Emotional support available for those affected by Cedar Rapids flood
Residents struggling with 2008 flashbacks
CEDAR RAPIDS — More than eight years after the Cedar Rapids flood of 2008 destroyed their home and many of their belongings, Gary and Lynn Stansbery continue to cope with the loss.
This past week hasn’t been easy, as the flood of 2016 has renewed their feelings of stress and anxiety.
“At our age, you don’t want that kind of stress,” said Gary, 71, noting the most recent flood event brought back the feeling of a lack of control as the couple waited to find out if they would lose everything again. “I can see where somebody with PTSD would struggle. That’s kind of what we’ve got.
“I think we both have (symptoms of post-traumatic stress disorder) when they talk about flooding or high water.”
Luckily, the Stansbery’s home in the 1500 block of Eighth Street NW in the Time Check neighborhood, was untouched by floodwaters this time, a stark contrast to eight years ago when water nearly reached the second floor.
“They let us back in after about five days” in 2008, Gary said. “It was a mess. ... There were a lot of tears for a while.”
Over the next six months, the couple rebuilt their home of 21 years. The process was especially hard on Lynn, 67, whose parents previously owned the home.
As the waters of the Cedar River rose this past week, the couple said there were plenty more tears.
‘Give Yourself a Break’
That’s not surprising to Peter Teahen, an American Red Cross spokesman and one those who spoke almost every day at the city’s morning news conferences from the Ice Arena during this year’s flooding.
Residents and city crews have been working long hours on adrenaline, with little sleep and upended schedules, Teahen said Thursday. Cleanup is only beginning, which means stress levels could remain high for a while.
“We end up thinking sometimes we’re the only one who can do (a task),” he said. “Give yourself a break.”
Teahen worked for the Red Cross in Manhattan after the 9/11 attacks, in Haiti after its 2014 earthquake and along the Gulf Coast after Hurricane Katrina in 2005, among other disasters.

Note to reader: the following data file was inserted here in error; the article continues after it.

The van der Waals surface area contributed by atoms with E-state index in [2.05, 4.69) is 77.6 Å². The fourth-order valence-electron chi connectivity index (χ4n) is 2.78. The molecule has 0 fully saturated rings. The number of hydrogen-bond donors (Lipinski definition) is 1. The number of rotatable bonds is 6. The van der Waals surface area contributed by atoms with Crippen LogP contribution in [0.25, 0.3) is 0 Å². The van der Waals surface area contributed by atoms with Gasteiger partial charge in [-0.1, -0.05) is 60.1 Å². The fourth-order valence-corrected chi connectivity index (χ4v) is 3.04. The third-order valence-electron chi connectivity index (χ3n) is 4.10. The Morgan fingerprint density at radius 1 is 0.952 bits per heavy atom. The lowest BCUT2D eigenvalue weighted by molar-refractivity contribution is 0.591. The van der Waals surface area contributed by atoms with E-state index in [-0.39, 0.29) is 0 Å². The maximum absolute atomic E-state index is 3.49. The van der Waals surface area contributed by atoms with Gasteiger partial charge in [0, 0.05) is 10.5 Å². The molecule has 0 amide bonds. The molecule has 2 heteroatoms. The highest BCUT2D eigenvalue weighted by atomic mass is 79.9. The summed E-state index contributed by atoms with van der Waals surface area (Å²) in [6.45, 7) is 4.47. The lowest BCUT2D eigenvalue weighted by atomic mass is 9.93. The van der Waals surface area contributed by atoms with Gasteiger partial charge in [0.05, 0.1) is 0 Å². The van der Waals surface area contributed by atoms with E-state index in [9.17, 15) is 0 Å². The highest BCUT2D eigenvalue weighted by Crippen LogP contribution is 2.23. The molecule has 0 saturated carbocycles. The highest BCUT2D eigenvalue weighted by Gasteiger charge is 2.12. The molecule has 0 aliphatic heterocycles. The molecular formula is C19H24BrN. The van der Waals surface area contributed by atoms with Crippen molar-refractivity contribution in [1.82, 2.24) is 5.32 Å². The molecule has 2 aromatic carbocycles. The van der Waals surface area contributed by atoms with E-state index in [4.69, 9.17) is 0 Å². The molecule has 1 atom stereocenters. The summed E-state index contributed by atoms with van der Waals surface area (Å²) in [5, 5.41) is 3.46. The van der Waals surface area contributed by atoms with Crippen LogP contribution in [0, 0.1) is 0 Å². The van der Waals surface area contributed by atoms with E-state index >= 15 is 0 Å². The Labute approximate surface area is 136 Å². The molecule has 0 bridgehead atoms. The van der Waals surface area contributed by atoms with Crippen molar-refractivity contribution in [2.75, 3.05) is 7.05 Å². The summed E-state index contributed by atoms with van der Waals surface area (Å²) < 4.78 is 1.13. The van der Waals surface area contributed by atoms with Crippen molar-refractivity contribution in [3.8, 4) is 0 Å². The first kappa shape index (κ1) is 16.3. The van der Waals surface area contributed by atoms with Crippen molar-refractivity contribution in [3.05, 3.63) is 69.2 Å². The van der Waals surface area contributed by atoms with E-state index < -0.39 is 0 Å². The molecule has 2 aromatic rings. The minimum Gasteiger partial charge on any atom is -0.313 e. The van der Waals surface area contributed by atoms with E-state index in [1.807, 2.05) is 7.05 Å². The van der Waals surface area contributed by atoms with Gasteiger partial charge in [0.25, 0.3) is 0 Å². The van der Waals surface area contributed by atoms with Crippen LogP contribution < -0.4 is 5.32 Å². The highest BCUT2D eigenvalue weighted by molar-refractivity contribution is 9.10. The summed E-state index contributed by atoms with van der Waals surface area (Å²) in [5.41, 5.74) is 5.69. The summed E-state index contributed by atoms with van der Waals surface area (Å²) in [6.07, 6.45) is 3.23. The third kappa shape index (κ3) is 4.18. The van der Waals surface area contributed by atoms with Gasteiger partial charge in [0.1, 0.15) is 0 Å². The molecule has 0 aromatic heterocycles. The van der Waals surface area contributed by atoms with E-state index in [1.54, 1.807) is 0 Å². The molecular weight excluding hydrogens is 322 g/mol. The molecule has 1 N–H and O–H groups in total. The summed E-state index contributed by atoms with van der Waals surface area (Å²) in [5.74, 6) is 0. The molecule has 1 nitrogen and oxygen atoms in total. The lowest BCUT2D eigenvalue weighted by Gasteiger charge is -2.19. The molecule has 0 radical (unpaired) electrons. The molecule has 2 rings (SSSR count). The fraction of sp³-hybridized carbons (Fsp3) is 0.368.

Feelings of anxiety as the city recovers from the second-worst flood in history, are normal, Teahen said. He’s heard many people say they feel as if they’re reliving the 2008 flood and they’re having physical responses to that stress, such as headaches and nausea.
“All these feelings are normal responses to an abnormal event. They just have to embrace these feelings and say, ‘I’m not going crazy,’” he said. “When (people) don’t feel safe, the emotional stress climbs dramatically.”
He noted it’s important to accept help, eat healthy food, rest sore muscles and get plenty of sleep. And seeking help should not be embarrassing, Teahen said.
“It’s just that you spent your energy, and it’s time to regenerate and get strong again so you can help even more,” he said.
WHERE TO SEEK HELP
Area organizations are providing counseling for those in need.
Mount Mercy University’s Olson Marriage and Family Therapy Clinic, 1650 Matterhorn Dr. NE, is offering free counseling services for victims of the flood from noon to 9 p.m. Monday through Friday and 9 a.m. to noon Saturday. Appointments can be made by calling (319) 368-6493.
Although the clinic has not received many calls yet, Dr. Jacob Christenson, the clinic’s director, said this past Thursday, they do expect more as cleanup continues.
Foundation 2, a crisis intervention organization in Cedar Rapids, provides a crisis hotline at (319) 362-2174. It also provides counseling services and can travel to disaster areas to provide therapy.
Elisabeth Kissling, development and marketing director for Foundation 2, said it’s important to get help whenever those whom still might be displaced by the flood may need it.
“People are really stressed about going through this again,” Kissling said. “They might just be focusing on what it takes right now. No matter what point you need help, that’s OK.
“There’s no normal response for people.”
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